“I was psyched that the governor took the time to talk to me,” Romero said. “She had things that she had to do, but she came up to me and started talking to me, asking who I was and saying it was great to see me there and wishing me the best. I just really respect her for that. She really showed an interest in me. Overall, it was just a great experience.”
Romero admitted that she had not been interested in how government works, but her meeting with the governor inspired her to become more involved. She also felt supported by the governor and encouraged to pursue her goals.
According to Pacheco, the interaction with Sec. Rodriguez was very impactful for the group.
“She let us know she’s the youngest higher education secretary in the nation. She stressed that she comes from humble beginnings, she’s Latina, she’s female,” Pacheco said. “I think that resonated with our group. It was a common theme from folks that talked to us that day. And I like that, because it’s important for our students to see representation, that people that look just like them and come from their communities are doing this hard work.”
For many of the students, like Juarez, it was their first time in the capitol.
“Our president mentioned that the Roundhouse buildings are built from all the people paying taxes. He said that it’s our building, the building for the people. It’s for the people to go and learn and see all the artwork that they have inside,” said Juarez, who was amazed by all the New Mexico art housed in the building.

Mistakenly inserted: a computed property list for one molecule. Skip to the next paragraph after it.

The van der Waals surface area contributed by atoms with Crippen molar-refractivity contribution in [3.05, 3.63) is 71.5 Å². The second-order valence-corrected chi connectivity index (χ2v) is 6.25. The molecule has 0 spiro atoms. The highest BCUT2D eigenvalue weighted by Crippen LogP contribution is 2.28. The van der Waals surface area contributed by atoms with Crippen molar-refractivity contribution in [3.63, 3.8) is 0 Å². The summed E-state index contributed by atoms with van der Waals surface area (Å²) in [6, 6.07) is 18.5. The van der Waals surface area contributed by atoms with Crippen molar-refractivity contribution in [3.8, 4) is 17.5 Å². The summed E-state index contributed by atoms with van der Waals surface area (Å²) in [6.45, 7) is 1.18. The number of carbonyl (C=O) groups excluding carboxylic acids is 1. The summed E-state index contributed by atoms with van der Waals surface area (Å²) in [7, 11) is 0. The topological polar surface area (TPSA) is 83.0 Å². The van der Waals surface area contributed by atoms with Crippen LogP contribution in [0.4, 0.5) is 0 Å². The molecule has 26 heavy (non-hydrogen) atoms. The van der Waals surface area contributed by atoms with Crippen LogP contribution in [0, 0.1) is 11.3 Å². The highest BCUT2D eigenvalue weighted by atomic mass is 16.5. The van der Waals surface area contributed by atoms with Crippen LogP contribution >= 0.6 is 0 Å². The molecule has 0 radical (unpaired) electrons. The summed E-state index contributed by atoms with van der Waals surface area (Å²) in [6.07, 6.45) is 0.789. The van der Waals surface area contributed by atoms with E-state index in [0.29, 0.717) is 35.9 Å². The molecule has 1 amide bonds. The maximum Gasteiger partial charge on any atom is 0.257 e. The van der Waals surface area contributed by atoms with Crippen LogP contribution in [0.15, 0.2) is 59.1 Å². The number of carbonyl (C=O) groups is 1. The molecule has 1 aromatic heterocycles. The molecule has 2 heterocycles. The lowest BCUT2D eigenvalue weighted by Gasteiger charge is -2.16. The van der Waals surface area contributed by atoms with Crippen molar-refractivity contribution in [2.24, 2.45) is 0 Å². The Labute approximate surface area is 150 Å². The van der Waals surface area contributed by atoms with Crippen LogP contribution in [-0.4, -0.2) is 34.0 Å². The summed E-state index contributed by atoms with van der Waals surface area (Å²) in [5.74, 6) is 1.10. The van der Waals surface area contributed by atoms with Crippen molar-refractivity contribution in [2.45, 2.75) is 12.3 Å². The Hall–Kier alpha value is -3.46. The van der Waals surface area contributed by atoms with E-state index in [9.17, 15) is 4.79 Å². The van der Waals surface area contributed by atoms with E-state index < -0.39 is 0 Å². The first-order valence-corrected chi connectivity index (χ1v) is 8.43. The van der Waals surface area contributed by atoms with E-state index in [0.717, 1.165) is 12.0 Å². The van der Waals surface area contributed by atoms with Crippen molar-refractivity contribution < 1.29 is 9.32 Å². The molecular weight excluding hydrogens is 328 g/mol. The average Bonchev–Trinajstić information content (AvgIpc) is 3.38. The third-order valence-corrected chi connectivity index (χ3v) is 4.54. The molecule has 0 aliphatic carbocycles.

The other thing that stopped Juarez in his tracks was a pass through one of the legislative chambers. As the group walked through, he had to stop and take it in.
“It inspired me to think that maybe one day we will take the positions of the people who are leading now, and what that might be like and what you could learn,” Juarez said. He realized how important staying in college might be to achieving that goal.
For Maya Medina, meeting the governor had a special connection. Her grandmother used to work with Gov. Lujan Grisham, so, “it was cool to meet her. When I told my grandmother, she has happy that I got to meet her.”
The visit to the Roundhouse also inspired Medina to be more civically active. She is just 17 years old, but she picked up a form to pre-register to vote in the next election.
Every aspect of the trip helped to boost the students’ confidence, from their interactions with governmental leaders to lunch with the president.
“The president engaged with our students and just talked with them. That’s a good experience for them, because they see him as a person now, and not just somebody in a high place in the college,” Pacheco said. “At that lunch, President Balderas really stressed to our students that the college is there to support them, and they should take advantage of all the services and opportunities the college provides.
“I think the takeaway from this trip for our students was realizing that these important folks who represent us look just like them, talk just like them and come from the communities that they’re from, so they can see that they have that potential as well. That’s what these folks really emphasized: I’m here, and you could be here too.”